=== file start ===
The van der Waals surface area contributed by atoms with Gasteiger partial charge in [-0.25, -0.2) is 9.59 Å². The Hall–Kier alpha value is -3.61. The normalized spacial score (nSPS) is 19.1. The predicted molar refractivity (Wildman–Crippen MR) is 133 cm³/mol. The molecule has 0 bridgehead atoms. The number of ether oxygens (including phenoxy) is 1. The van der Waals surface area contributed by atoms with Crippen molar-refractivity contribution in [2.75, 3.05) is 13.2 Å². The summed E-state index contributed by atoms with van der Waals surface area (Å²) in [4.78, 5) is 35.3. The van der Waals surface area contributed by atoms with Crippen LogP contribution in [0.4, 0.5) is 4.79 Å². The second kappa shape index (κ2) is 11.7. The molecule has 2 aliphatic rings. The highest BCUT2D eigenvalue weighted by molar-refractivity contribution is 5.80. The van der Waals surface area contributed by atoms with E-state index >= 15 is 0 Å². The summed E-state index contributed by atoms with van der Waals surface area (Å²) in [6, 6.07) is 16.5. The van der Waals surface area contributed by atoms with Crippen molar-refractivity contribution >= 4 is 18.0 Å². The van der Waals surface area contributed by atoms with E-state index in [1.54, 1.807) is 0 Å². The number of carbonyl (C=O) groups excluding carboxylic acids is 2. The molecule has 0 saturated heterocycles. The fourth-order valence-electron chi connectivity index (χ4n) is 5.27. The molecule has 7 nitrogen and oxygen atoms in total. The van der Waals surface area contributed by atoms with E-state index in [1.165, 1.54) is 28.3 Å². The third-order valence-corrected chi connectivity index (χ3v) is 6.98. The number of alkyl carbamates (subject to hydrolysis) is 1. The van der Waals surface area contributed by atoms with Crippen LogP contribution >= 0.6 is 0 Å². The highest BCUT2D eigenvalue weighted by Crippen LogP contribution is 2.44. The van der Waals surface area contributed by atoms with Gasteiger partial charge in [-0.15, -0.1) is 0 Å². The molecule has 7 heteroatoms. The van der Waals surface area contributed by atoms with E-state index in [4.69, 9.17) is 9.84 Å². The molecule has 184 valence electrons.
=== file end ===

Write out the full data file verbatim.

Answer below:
The van der Waals surface area contributed by atoms with Gasteiger partial charge in [-0.25, -0.2) is 9.59 Å². The Hall–Kier alpha value is -3.61. The normalized spacial score (nSPS) is 19.1. The predicted molar refractivity (Wildman–Crippen MR) is 133 cm³/mol. The molecule has 0 bridgehead atoms. The number of ether oxygens (including phenoxy) is 1. The van der Waals surface area contributed by atoms with Crippen molar-refractivity contribution in [2.75, 3.05) is 13.2 Å². The summed E-state index contributed by atoms with van der Waals surface area (Å²) in [4.78, 5) is 35.3. The van der Waals surface area contributed by atoms with Crippen LogP contribution in [0.4, 0.5) is 4.79 Å². The second kappa shape index (κ2) is 11.7. The molecule has 2 aliphatic rings. The highest BCUT2D eigenvalue weighted by molar-refractivity contribution is 5.80. The van der Waals surface area contributed by atoms with E-state index >= 15 is 0 Å². The summed E-state index contributed by atoms with van der Waals surface area (Å²) in [6, 6.07) is 16.5. The van der Waals surface area contributed by atoms with Crippen molar-refractivity contribution >= 4 is 18.0 Å². The van der Waals surface area contributed by atoms with E-state index in [1.54, 1.807) is 0 Å². The number of carbonyl (C=O) groups excluding carboxylic acids is 2. The molecule has 0 saturated heterocycles. The fourth-order valence-electron chi connectivity index (χ4n) is 5.27. The molecule has 7 nitrogen and oxygen atoms in total. The van der Waals surface area contributed by atoms with E-state index in [1.165, 1.54) is 28.3 Å². The third-order valence-corrected chi connectivity index (χ3v) is 6.98. The number of alkyl carbamates (subject to hydrolysis) is 1. The van der Waals surface area contributed by atoms with Crippen LogP contribution >= 0.6 is 0 Å². The highest BCUT2D eigenvalue weighted by Crippen LogP contribution is 2.44. The van der Waals surface area contributed by atoms with Gasteiger partial charge in [-0.15, -0.1) is 0 Å². The molecule has 7 heteroatoms. The van der Waals surface area contributed by atoms with E-state index in [4.69, 9.17) is 9.84 Å². The molecule has 184 valence electrons.